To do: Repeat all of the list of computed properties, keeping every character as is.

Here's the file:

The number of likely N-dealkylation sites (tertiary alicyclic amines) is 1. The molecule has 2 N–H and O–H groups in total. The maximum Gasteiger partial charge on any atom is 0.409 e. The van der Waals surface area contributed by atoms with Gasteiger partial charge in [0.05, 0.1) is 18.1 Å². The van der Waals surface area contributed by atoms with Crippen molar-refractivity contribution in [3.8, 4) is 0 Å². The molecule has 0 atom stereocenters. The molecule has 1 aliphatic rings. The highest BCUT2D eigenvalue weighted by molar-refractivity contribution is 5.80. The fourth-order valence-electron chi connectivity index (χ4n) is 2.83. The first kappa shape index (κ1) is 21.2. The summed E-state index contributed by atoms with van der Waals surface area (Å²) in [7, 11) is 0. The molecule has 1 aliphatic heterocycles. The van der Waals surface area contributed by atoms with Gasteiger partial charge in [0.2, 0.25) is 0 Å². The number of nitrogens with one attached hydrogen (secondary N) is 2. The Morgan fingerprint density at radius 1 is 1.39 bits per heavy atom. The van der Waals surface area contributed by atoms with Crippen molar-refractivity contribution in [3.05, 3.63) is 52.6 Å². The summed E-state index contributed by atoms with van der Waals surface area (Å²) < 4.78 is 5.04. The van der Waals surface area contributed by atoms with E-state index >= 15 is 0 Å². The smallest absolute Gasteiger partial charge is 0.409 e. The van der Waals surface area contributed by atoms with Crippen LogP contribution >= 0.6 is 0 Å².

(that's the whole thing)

The number of likely N-dealkylation sites (tertiary alicyclic amines) is 1. The molecule has 2 N–H and O–H groups in total. The maximum Gasteiger partial charge on any atom is 0.409 e. The van der Waals surface area contributed by atoms with Gasteiger partial charge in [0.05, 0.1) is 18.1 Å². The van der Waals surface area contributed by atoms with Crippen molar-refractivity contribution in [3.8, 4) is 0 Å². The molecule has 0 atom stereocenters. The molecule has 1 aliphatic rings. The highest BCUT2D eigenvalue weighted by molar-refractivity contribution is 5.80. The fourth-order valence-electron chi connectivity index (χ4n) is 2.83. The first kappa shape index (κ1) is 21.2. The summed E-state index contributed by atoms with van der Waals surface area (Å²) in [7, 11) is 0. The molecule has 1 aliphatic heterocycles. The van der Waals surface area contributed by atoms with Gasteiger partial charge in [0.2, 0.25) is 0 Å². The number of nitrogens with one attached hydrogen (secondary N) is 2. The Morgan fingerprint density at radius 1 is 1.39 bits per heavy atom. The van der Waals surface area contributed by atoms with Crippen molar-refractivity contribution in [3.05, 3.63) is 52.6 Å². The summed E-state index contributed by atoms with van der Waals surface area (Å²) < 4.78 is 5.04. The van der Waals surface area contributed by atoms with E-state index >= 15 is 0 Å². The smallest absolute Gasteiger partial charge is 0.409 e. The van der Waals surface area contributed by atoms with Crippen LogP contribution >= 0.6 is 0 Å².